Maybe the window of opportunity for a post like this has already passed. Maybe talking about it will simply elicit "duh" or "yeah we know that already."
Regardless, it needs to be said. TCU once again has a leader. Ever since the departure of Andy Dalton, the player leadership has been lacking. We heard and responded to Casey Pachall's cries that the team lacked leadership. We've cried it ourselves for the past few years. Now, those cries can start to die down, thanks to Sam Carter.
It takes a lot to be a leader of peers. It requires that you first hold yourself to a higher standard, ensuring that the example you are setting doesn't offset or combat the words you're speaking. That comes in many different forms. From long nights in the film room, early morning workouts, and, oh yes, going to class and making time to study are all key parts of setting a strong example. These are incredibly important things for a leader to do, However, those aren't things the average fan can see. So how do we determine, beyond that, that Carter has what it takes to be a leader?
Let's start with on-field performance.
Carter has been overshadowed by larger names for the majority of his career, namely Jason Verrett, Devonte Fields, Stansly Maponga and Elisha Olabode, but that hasn't stopped him from being one of the most productive guys on the field. In 2012, as a sophomore, he had four interceptions and 14 passes defended, both good for second on the team behind Verrett.
His junior year, Carter's stat line started to speak to just how versatile of a player he can be. Five interceptions, seven passes defended, 7.5 tackles for loss, four sacks, 49 total tackles and a forced fumble. Now, as the key member of a secondary that loses Verrett and Olabode, Carter's numbers are set to explode, which means they may actually catch up with his on-field responsibilities.
If you were paying attention last year, you may have noticed something. When Gary Patterson wanted an extra corner or safety on the field, he'd remove a linebacker, and he'd have Carter slide down into that LB position (Hawk can go into much more detail about the when and why). Essentially, Carter was responsible for knowing, intricately, two positions on the field. He was also tasked, some of the time, with relaying the plays from the sideline and ensuring his teammates were in the right spots. That role will also increase with the departure of Olabode.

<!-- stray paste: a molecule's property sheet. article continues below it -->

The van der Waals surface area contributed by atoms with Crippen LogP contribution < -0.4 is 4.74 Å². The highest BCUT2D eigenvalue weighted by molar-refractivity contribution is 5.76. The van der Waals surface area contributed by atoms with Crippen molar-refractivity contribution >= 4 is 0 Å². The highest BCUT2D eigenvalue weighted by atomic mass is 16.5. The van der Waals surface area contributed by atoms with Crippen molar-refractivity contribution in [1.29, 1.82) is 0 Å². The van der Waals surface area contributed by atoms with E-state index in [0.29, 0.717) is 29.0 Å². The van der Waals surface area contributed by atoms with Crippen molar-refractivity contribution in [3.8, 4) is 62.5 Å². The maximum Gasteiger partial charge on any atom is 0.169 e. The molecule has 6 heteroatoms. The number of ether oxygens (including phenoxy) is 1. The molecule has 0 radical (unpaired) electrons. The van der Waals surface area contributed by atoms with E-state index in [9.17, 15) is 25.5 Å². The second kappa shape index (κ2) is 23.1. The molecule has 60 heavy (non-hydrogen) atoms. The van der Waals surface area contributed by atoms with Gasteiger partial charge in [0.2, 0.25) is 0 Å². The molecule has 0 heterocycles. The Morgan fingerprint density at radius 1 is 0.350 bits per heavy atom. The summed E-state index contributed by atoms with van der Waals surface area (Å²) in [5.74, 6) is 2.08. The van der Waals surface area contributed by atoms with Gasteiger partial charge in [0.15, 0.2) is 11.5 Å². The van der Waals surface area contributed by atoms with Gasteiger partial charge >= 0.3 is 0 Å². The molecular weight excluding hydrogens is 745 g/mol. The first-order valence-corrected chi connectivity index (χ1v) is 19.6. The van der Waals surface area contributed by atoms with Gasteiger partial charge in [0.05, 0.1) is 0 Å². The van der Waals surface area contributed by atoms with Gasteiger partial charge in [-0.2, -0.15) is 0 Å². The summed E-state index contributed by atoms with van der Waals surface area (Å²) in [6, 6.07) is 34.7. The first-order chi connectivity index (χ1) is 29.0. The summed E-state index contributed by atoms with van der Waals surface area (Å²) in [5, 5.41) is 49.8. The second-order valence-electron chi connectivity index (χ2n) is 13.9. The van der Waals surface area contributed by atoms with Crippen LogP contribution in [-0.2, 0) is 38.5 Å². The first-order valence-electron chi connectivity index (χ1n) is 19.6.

As much as on the field talent and responsibility contributes to creating a leader, it's the intangibles, and off the field example that drives things home for the guys around you. As I mentioned earlier, it's hard for the average fan to see those things, but we can pick out a few things from the interview below, conducted at the Big 12 media days last week.
Throughout the interview Carter seemingly returns to two main ideals that have contributed to where he is today. First, no day is promised. That generates the second ideal, your work ethic and daily effort should always be maxed out. The fact that Carter has already received his degree shows that he takes those things seriously. The fact that Carter's numbers are what they are on the field reflects that as well.
The rest of the country is starting to notice Carter too, as he's on watch lists for the Jim Thorpe Award, Bednarik Award, Bronko Nagurski Trophy, and the Lott IMPACT Trophy, given to the top defensive player in the country for his impact both on and off the field.
If it seems like Sam Carter is the perfect fit to be the next leader for this TCU team, that's because he is. We can only hope that his peers will take after his example and not after the lesser examples of those no longer with the team. Take care of your business in the classroom, take care of you business in the weight room and on the practice field, take care of business on game day, and you'll go far.
How far? Keep an eye on Sam to find out.